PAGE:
Residents of Lake Como Family Nudist Resort and Community find every reason to get together and have fun — the Dare to Go Bare 5K Run; National Skinny-Dip; Nudes, Blues & BBQ. So I figured they'd be old hands at World Naked Gardening Day.
It sure sounds like a natural for the 75-year-old Lutz community, with its wooded trails, drum circles and folks who feel happiest when there's nothing between them and the dirt except shoes. (Yes, foot garb's popular when co-existing with fire ants and sand spurs.) But while World Naked Gardening Day marks its 12th year on Saturday, it's brand new here.
Residents plan to mark the day by serving up free "stone soup" made from fresh vegetables and herbs, hosting a farmers market and, naturally, gardening sans T-shirts and shorts.
"Up 'til three months ago we didn't even know World Naked Gardening Day existed," says Gerald Petroff, a stocks analyst who moved to the 200-acre nature park with his family when he was 11, left for college and returned for good in 1992.
About a year ago, he and a few other residents launched the co-op's first community garden. At last count — and it grows weekly — they had 53 adopted beds and plans to build 10 more. That's a lot in a neighborhood of about 400 residents, a third of whom flee north half the year.
Gardeners don't have to pay a penny and don't have to live in Lake Como, although they do have to have a tangible connection — members, RVers, shareholders, staff. Gerald buys wood for the raised-bed frames, dump truckloads of enriched soil and other supplies with money from an aluminum can recycling initiative he started five years ago.
Donations of time, labor, tools, seeds and plants make it easy for anyone to participate. Even watering's free; Gerald and other volunteers used donated PVC pipe to route well water to the plots.
"This is the Zen zone," says resident Andrea Hansen, a minister who planted her very first veggie bed in October. "I'm out here every day. I come in the evenings and there's always someone to chat with and share (garden fruits) with. That's the neat thing."
She's growing dill for a neighbor who does a lot of pickling, strawberries, curly kale and beets, among other herbs and veggies. She doesn't wear gloves — just shoes and sunglasses.
"There's nothing between you, the earth and the sun out here," she says. "You plug into the universe."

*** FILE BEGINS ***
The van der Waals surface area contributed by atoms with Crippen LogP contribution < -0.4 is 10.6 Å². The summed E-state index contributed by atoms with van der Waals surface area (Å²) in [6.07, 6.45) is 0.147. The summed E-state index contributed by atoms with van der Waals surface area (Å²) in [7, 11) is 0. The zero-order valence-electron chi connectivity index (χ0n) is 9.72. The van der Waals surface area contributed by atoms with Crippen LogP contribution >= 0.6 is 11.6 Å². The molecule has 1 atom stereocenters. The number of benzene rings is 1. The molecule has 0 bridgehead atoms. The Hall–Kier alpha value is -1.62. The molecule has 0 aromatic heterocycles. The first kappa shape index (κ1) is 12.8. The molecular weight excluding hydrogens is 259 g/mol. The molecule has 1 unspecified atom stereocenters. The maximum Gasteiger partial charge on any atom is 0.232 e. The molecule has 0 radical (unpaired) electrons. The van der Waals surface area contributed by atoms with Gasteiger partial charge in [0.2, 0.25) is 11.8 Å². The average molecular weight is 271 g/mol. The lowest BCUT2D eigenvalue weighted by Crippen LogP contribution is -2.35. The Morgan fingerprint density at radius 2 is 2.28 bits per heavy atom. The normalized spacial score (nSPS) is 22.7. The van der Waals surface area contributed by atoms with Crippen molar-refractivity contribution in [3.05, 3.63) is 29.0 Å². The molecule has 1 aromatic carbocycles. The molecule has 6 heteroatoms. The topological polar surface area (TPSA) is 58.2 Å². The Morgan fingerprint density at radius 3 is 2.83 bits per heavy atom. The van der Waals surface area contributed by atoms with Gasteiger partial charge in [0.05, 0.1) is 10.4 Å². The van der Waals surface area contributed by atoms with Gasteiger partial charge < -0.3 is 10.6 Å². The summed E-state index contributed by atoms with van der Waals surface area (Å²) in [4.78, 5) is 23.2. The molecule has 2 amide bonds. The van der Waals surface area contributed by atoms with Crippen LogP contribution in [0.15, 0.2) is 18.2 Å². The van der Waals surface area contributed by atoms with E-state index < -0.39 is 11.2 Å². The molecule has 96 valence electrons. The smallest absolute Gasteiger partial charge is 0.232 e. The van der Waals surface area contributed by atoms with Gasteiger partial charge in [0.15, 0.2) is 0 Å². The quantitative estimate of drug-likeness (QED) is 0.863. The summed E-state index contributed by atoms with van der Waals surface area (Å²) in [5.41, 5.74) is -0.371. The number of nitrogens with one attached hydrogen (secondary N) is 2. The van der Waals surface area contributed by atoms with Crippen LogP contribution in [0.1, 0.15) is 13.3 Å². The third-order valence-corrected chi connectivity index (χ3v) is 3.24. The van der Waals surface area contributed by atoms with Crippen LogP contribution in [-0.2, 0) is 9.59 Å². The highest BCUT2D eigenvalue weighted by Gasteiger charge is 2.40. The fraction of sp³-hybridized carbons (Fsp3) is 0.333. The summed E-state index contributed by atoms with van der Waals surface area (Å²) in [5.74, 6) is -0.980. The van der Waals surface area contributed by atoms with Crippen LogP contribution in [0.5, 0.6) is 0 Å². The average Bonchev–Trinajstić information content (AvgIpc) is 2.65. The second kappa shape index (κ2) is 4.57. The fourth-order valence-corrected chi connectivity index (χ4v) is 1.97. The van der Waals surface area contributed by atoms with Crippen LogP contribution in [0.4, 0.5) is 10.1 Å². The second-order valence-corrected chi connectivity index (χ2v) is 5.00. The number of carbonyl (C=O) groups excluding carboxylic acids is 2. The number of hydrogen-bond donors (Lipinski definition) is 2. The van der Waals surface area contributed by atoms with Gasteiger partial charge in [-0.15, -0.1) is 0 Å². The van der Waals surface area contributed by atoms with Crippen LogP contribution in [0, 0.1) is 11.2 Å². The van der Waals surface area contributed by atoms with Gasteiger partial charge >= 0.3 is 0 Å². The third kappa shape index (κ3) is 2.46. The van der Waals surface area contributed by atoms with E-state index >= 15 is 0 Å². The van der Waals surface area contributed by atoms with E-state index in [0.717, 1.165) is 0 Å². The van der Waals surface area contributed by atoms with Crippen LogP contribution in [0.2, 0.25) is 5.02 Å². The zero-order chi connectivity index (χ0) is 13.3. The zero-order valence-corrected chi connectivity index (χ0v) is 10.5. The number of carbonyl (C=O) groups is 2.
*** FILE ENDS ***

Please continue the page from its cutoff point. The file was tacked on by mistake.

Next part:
On a beautiful April Saturday morning, the garden has a steady stream of visitors, some in the buff and others fully clothed. Tracy Reger and her boyfriend, Alan Shipe, stroll down the grassy lane leading from the tennis courts and stop to chat.
Like Andrea, they're medium-aged, new to gardening and loving it. Between them, they wear a hat, earrings, sandals and not much more.
"It's so exciting. There's a lot of energy here," says Tracy, proudly showing off a head of celery started from the base of a stalk from Walmart.
Every evening, she and Alan harvest a giant leaf of dinosaur kale for their morning smoothies. There's a lot to like about gardening naked, they say.
"It brings us closer to nature and you don't have all those dirty clothes to wash," says Tracy, who transitioned from the clothed world just four years ago. ("It's easier for men," she confides.)
For Alan, a 10-year resident, the allure is simple.
"Doing anything nude is preferable as long as it's not cold."
Such bliss helped spark World Naked Gardening Day in 2005. It began partly as an experiment in civic activism, says co-creator and nudist Mark Storey of Seattle.
"I teach philosophy at Bellevue College and we talk about social justice. Usually, civic activism is about causing misery with things like roadblocks and strikes. I was interested in doing something that makes people smile. Can doing something good effect change?"
He and a friend polled people on what activities (beyond the bedroom) they enjoy, or dream of, doing naked. Swimming won; gardening came in second. A naked gardening movement seemed like a good idea.
"Anything that makes the world more food-friendly or flower-pretty and helps get people comfortable with their bodies is good," Mark says. "We wanted to make it fun; no one cares how you do it and no one owns it. You can pot plants naked in your Manhattan kitchen or rake leaves in your back yard. Then tell people about it."
With little effort and at no cost, the experiment worked.
"We get calls from around the world. It's huge in England and India, where nudity is more taboo," Mark says, adding that no one tracks numbers.
"The idea gives people a chuckle, and then they try it and they like it."
Got plans for next Saturday? I do! Shhh — don't tell my neighbors.
Contact Penny Carnathan at email@example.com; visit her blog, digginfloridadirt.com; and join in the chat on Facebook, Diggin Florida Dirt.